But by the mismanagement of the leaders, they were unable to prosecute the victory, so that the king in a short time gathered strength and retook Rome. Louis fled to Provence, the pope to Bologna; where, considering how he might diminish the power of Ladislaus, he caused Sigismund, king of Hungary, to be elected emperor, and advised him to come to Italy. Having a personal interview at Mantua, they agreed to call a general council, in which the church should be united; and having effected this, the pope thought he should be fully enabled to oppose the forces of his enemies.

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Lorenzo Da Ponte Italian Library

Matteo Salvadore. A Companion to Roman Italy. The Decameron. Giovanni Boccaccio. European Literature and the Latin Middle Ages. Colin Burrow. Evgeny Khvalkov. Thomas James Dandelet. Tradition and Innovation. Efrem Zambon. Victoria Kirkham. Archaic and Classical Greek Sicily. Franco De Angelis. Dante and the Limits of the Law. Justin Steinberg. Mediterranean Cities. Robert L. In Dante's Wake. John Freccero. Architecture and Politics in Republican Rome. Penelope J. From Constantine to Charlemagne. Neil Christie. Dante's Tenzone with Forese Donati.

Fabian Alfie. Global Gifts. Giorgio Riello. Jo Ann Cavallo. You're using an out-of-date version of Internet Explorer. By using our site, you agree to our collection of information through the use of cookies. To learn more, view our Privacy Policy. Log In Sign Up. Geoffrey Symcox in Comitatus 44 Adam Woodhouse. The subject of chapter 6 is the Leonese succession in , where Beren- guela played the crucial role in the permanent unification of Castile and Leon. Bianchini carefully illustrates the vital role Berenguela played in securing the Leonese lands and in working with her son to seize the contested throne.

The final chapter examines the last sixteen years of her life as queen of Castile and Leon — While Fernando may have had more formal power as king, Berenguela and her son worked together in defending the realm, aligning successors, brokering marriage alliances, and strengthening their collective position. Overall, this is a well-argued and documented book that sheds new light on an underappreciated monarch, demonstrating that Berenguela deserves recog- nition as one of the most powerful women in medieval political history.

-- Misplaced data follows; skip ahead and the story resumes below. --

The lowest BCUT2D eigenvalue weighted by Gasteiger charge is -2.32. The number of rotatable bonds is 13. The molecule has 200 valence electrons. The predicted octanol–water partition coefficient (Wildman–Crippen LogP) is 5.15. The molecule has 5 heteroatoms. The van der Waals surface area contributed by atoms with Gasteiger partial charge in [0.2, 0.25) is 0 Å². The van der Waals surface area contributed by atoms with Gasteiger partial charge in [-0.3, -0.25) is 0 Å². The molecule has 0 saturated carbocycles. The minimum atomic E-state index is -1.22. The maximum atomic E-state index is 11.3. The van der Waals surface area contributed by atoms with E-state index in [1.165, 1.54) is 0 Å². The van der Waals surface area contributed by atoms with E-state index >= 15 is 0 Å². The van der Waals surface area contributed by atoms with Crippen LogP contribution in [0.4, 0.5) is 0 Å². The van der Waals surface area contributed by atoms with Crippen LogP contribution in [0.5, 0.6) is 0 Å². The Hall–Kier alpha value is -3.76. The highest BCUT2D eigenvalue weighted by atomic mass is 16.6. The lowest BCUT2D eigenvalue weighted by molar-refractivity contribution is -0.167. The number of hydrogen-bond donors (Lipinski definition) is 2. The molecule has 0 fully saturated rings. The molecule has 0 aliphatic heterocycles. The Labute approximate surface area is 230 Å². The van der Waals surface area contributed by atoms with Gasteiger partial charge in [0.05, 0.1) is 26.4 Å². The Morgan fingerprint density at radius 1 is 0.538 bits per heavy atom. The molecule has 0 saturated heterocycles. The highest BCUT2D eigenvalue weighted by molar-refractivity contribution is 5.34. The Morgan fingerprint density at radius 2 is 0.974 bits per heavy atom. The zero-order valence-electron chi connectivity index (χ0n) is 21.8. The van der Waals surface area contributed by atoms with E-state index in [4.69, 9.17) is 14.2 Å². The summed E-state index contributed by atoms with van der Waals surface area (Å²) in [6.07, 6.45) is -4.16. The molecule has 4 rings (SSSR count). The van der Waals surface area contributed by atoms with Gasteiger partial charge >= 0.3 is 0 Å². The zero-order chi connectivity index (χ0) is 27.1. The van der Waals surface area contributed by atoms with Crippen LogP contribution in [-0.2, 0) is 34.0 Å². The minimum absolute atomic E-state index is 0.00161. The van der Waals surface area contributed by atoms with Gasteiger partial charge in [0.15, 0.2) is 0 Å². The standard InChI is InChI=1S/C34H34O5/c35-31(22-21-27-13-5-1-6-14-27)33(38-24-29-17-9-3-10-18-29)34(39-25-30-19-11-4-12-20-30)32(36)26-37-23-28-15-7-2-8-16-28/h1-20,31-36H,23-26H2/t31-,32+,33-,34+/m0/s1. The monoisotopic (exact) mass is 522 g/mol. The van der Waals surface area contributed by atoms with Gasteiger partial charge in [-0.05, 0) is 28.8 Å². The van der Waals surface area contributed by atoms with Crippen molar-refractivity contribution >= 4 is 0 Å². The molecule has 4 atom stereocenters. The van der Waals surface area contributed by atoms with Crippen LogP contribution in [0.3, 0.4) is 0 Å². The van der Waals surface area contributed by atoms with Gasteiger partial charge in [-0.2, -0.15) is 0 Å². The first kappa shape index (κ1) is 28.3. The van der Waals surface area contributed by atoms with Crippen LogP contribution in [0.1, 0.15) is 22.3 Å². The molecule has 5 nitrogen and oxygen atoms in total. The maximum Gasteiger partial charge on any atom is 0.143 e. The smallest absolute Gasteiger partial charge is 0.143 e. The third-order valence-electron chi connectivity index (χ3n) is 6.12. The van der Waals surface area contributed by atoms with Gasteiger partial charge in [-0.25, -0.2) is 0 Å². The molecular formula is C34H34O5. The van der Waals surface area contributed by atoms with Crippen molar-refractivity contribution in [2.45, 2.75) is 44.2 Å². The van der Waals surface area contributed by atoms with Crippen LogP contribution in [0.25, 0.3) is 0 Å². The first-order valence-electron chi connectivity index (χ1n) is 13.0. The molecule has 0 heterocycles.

More broadly, this book strengthens our understanding of the nature of plural monar- chy and the subtle yet impressive ways in which leading medieval women as- serted their political power and governed in a deeply misogynistic and patriar- chal world. For non-specialists, the book pro- vides a fascinating examination of late medieval Europe and its key players from the perspective of western Iberia. Whilst Machiavelli is studied as a canonical au- thor in the history of western political thought from, say, Plato to Marx, the name of his compatriot Giovanni Botero — remains very much em- bedded in the peculiar historical context of Counter-Reformation Europe.

This is not surprising, as Botero served as a consultore on the Congregation of the Index of Prohibited Books, a body that expended considerable effort chas- ing Machiavelli and his ghosts around early modern print culture.